Let \(\lambda\in[ 0, 1 ]\) be arbitrary. Since F is convexvalued, the same is true for \(F_{q}\), and subsequently
must be a measurable selection of \(F_{q}\), i.e. \(f_{q} \subset F_{q}\). We have
Thus, \(u(\cdot)\) must also be a solution of (15), by which the mapping φ has convex values.
After all, applying Proposition 2, we obtain the existence of a fixed point of the multivalued mapping φ which represents a solution of problem (13). However, because of the definitions of \(F_{1}^{*}\), \(F_{2}^{*}\), such a solution must be a solution of problem (12) as well as (9). □
Example 1
As an illustrative example of a Dirichlet problem satisfying rather implicit conditions (20)(22), we can consider (9), where
In this way, conditions (21), (22) take, for \(D_{0}=\frac{1}{4}\), the form:
Taking, furthermore, \(\mathcal{P}\leq\frac{\sqrt{2}1}{16}\) and \(c=\frac{1}{32}\), we get for \(F_{1}(z):=f_{1}z^{m}\) and \(F_{2}(z):=f_{2}z^{n}\) the inequality:
Hence, if \(f_{1},f_{2}\leq\frac{1}{16}\) and \(m,n\geq1\), then we arrive at (21), (22), because for \(f_{1}=f_{2}=\frac{1}{16}\) and \(m=n\), we have
which holds for all \(m\geq1\).
After all, under these assumptions, problem (9) admits a solution \(x(\cdot)\) such that
In fact, the same is true for (9), where \(F_{1}\), \(F_{2}\) are as above for \(z\in[\frac{1}{2},\frac{1}{2}]\) and can be arbitrary outside of the interval \([\frac{1}{2},\frac{1}{2}]\).
Remark 1
If, additionally, a multivalued mapping P is essentially bounded, then condition (20) can be replaced, for the same conclusion for (9), by
and (21) with \(\Delta_{1}(D_{0})\) in (22) can be replaced by \(\widetilde{D}_{0} \geq\Delta'_{1}(\widetilde{D}_{0}) \), where
\(\mathcal{P}_{1}:=\operatorname{ess}\sup_{t \in J}  P(t)\), because
Thus, the same conclusion holds for (9) with D replaced by \(\widetilde{D}=\widetilde{D}_{0}+k_{2}+k_{3}\).
Remark 2
If, additionally, a multivalued mapping \(F_{2}\) is bounded, i.e. \(M_{2} := \max_{z \in\mathbb{R}} F_{2}(z)\), and \(a=0\), we can still improve the estimate for a solution of (9). Condition (20) can then be replaced by \(\frac{4}{T^{2}} > b\), provided there still exists a positive constant \(D_{1}\) such that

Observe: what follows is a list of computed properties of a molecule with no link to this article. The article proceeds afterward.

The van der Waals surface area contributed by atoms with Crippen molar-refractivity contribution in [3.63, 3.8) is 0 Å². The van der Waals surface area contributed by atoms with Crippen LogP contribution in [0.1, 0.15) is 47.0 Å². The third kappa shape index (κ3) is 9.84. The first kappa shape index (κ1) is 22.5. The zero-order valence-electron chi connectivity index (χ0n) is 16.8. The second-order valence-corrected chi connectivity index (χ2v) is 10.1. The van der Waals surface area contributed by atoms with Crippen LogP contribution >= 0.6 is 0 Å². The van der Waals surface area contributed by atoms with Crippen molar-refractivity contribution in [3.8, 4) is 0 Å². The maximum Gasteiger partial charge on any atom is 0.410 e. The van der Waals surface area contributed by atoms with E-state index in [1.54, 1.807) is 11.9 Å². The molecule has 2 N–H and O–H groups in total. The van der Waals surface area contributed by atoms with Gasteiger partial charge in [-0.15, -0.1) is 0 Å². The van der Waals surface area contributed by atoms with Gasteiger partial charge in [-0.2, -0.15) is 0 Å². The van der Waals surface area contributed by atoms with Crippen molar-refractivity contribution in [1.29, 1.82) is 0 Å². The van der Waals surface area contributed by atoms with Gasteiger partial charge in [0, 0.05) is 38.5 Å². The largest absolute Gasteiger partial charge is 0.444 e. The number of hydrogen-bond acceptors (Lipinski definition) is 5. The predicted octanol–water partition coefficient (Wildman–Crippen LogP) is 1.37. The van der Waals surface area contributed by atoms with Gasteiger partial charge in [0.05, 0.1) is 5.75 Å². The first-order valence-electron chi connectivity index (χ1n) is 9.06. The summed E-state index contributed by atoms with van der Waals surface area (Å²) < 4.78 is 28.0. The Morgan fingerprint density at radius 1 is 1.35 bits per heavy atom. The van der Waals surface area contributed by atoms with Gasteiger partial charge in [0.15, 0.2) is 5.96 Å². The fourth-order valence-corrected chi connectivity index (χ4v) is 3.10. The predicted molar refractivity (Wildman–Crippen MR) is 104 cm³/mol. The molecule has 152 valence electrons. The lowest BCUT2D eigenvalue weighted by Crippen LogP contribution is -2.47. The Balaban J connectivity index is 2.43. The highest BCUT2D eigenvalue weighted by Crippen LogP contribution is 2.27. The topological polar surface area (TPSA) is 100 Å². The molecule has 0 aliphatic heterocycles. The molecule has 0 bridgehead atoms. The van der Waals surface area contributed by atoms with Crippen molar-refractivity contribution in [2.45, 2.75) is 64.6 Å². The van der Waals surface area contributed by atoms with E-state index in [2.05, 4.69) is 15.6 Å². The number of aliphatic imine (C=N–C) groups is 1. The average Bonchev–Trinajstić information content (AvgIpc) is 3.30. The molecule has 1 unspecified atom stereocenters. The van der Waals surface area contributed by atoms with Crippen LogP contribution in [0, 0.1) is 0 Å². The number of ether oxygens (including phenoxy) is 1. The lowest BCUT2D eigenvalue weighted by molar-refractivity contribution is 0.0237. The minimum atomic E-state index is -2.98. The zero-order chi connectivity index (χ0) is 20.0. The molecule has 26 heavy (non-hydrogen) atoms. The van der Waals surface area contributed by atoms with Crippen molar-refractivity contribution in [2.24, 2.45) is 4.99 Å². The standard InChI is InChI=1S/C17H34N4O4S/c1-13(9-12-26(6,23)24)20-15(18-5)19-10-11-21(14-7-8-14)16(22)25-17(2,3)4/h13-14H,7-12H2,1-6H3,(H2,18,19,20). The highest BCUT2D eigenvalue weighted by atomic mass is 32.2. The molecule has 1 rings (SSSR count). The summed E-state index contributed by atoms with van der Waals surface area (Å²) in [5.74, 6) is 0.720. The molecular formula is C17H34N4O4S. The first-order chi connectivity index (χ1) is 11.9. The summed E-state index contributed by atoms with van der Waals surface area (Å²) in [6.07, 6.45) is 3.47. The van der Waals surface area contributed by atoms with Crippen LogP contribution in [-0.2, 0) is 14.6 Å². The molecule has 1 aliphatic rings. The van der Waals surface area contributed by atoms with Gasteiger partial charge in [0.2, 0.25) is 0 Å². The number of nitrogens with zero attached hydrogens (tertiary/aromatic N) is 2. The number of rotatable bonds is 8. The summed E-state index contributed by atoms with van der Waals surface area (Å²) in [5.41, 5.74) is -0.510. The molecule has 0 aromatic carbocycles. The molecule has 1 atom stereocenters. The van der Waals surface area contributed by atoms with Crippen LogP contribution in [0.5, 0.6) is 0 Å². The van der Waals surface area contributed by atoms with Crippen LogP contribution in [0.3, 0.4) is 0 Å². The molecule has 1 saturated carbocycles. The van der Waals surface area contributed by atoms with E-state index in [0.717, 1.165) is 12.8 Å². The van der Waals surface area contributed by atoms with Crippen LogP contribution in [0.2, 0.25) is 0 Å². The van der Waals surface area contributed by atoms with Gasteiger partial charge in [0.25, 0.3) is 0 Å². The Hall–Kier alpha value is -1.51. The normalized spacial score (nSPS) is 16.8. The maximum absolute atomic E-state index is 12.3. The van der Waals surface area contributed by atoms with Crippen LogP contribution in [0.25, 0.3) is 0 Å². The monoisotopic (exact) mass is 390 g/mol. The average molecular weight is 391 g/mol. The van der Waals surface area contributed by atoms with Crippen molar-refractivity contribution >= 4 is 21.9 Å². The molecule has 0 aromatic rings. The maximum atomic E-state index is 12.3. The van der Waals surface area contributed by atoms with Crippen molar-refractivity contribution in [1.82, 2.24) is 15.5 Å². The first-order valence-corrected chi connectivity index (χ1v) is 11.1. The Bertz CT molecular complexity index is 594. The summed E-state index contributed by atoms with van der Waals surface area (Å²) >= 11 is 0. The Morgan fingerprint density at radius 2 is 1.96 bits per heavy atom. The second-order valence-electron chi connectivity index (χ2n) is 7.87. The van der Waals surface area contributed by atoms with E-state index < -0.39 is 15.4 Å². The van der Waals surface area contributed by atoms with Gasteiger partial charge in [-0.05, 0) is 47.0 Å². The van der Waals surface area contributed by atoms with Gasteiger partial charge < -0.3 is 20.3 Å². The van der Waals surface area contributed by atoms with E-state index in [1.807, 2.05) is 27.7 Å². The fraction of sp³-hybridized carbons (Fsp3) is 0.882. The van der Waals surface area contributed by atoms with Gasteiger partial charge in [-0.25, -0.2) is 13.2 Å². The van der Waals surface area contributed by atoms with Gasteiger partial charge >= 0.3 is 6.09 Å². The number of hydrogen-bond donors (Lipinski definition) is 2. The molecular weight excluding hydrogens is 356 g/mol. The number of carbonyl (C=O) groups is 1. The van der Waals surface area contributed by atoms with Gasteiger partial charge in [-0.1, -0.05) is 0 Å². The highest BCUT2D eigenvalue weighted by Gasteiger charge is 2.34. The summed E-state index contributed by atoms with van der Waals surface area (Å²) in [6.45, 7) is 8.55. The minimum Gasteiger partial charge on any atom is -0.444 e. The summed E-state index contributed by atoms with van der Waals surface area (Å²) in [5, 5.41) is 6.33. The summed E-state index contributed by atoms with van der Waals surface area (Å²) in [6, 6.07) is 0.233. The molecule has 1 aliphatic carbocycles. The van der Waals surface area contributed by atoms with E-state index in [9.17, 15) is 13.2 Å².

Under these assumptions, problem (9) has a solution \(x(\cdot )\) such that
where \(M_{1}(D_{1}):=\max_{z\leq D_{1}+k_{2}}F_{1}(z)\), \(k_{2}:=\max\{x_{0}, x_{T}\}\), \(k_{3}:=\frac{x_{T}x_{0}}{T}\).
Similarly if, additionally, a multivalued mapping \(F_{1}\) is bounded, i.e. \(M_{1}:= \max_{z \in\mathbb{R}} F_{1}(z)\), and \(b=0\), then condition (20) can be replaced by \(\frac{1}{T}>a\), provided there still exists a positive constant \(D_{2}\) such that
where \(M_{2}(D_{2}):=\max_{z\leq D_{2}+k_{3}}F_{2}(z)\). Here, problem (9) has a solution \(x(\cdot)\) such that
Discussion of further possibilities
Now, we will make comments on the existence of a solution of the problem (9), but this time considered in the following form:
where \(F(t, x(t), x'(t)):=P(t)+F_{1}(x(t))+F_{2}(x'(t))c\operatorname{Sgn} x'(t) \) is a uCarathéodory multivalued mapping and \(L x(t):= x''(t) +a x'(t)+bx(t)\). This allows us to consider different Green’s functions associated with the complete linear differential operator.
In this way, the related solvability criteria are as follows:

(1)
For \(a^{2}4b>0\): \(D_{0} \geq\Delta_{2}(D_{0})\), where
$$\begin{aligned} \Delta_{2}(D_{0}) :=& \frac{e^{ (\lambda_{1}\lambda_{2} )T}}{\sqrt{a^{2}4 b}} \bigl[1+\vert \lambda_{1}\vert +\lambda_{2} \bigr] \\ &{}\times \bigl[\mathcal{P}+T \bigl(M_{1}(D_{0})+M_{2}(D_{0})+c+a k_{3}+b k_{2} \bigr) \bigr], \end{aligned}$$\(\lambda_{1}=\frac{a+\sqrt{a^{2}4b}}{2}\), \(\lambda_{2}=\frac{a\sqrt {a^{2}4b}}{2}\).

(2)
For \(a^{2}4b=0\): \(D_{0} \geq\Delta_{3}(D_{0})\), where
$$\begin{aligned} \begin{aligned} \Delta_{3}(D_{0}) :={} &e^{\frac{a}{2} T} \biggl[1+ \frac{T}{4} \bigl(1+2\vert a\vert \bigr) \biggr] \\ &{}\times \bigl[\mathcal{P}+T \bigl(M_{1}(D_{0})+M_{2}(D_{0})+c+a k_{3}+b k_{2} \bigr) \bigr]. \end{aligned} \end{aligned}$$ 
(3)
For \(a^{2}4b<0\) and \(T \neq \frac{2\pi k}{\sqrt{4ba^{2}}}\), \(k \in \mathbb{N}\): \(D_{0} \geq\Delta_{4}(D_{0})\), where